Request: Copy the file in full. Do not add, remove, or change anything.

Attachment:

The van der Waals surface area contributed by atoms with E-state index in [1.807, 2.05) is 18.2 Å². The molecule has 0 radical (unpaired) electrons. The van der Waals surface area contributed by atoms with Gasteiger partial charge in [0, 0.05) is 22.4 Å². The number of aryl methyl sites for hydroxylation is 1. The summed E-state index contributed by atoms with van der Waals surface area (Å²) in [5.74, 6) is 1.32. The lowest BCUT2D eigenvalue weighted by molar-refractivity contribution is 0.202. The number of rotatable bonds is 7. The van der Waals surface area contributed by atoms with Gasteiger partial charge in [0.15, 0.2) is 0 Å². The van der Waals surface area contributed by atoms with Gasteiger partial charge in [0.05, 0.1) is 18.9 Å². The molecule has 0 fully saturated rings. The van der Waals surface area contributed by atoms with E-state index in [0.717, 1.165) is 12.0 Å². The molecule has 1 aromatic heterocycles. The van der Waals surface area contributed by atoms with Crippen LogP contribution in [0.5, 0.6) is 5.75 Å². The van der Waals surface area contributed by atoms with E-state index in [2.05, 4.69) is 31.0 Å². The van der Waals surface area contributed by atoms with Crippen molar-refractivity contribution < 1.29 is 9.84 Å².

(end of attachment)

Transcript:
The van der Waals surface area contributed by atoms with E-state index in [1.807, 2.05) is 18.2 Å². The molecule has 0 radical (unpaired) electrons. The van der Waals surface area contributed by atoms with Gasteiger partial charge in [0, 0.05) is 22.4 Å². The number of aryl methyl sites for hydroxylation is 1. The summed E-state index contributed by atoms with van der Waals surface area (Å²) in [5.74, 6) is 1.32. The lowest BCUT2D eigenvalue weighted by molar-refractivity contribution is 0.202. The number of rotatable bonds is 7. The van der Waals surface area contributed by atoms with Gasteiger partial charge in [0.15, 0.2) is 0 Å². The van der Waals surface area contributed by atoms with Gasteiger partial charge in [0.05, 0.1) is 18.9 Å². The molecule has 0 fully saturated rings. The van der Waals surface area contributed by atoms with E-state index in [0.717, 1.165) is 12.0 Å². The molecule has 1 aromatic heterocycles. The van der Waals surface area contributed by atoms with Crippen LogP contribution in [0.5, 0.6) is 5.75 Å². The van der Waals surface area contributed by atoms with E-state index in [2.05, 4.69) is 31.0 Å². The van der Waals surface area contributed by atoms with Crippen molar-refractivity contribution < 1.29 is 9.84 Å².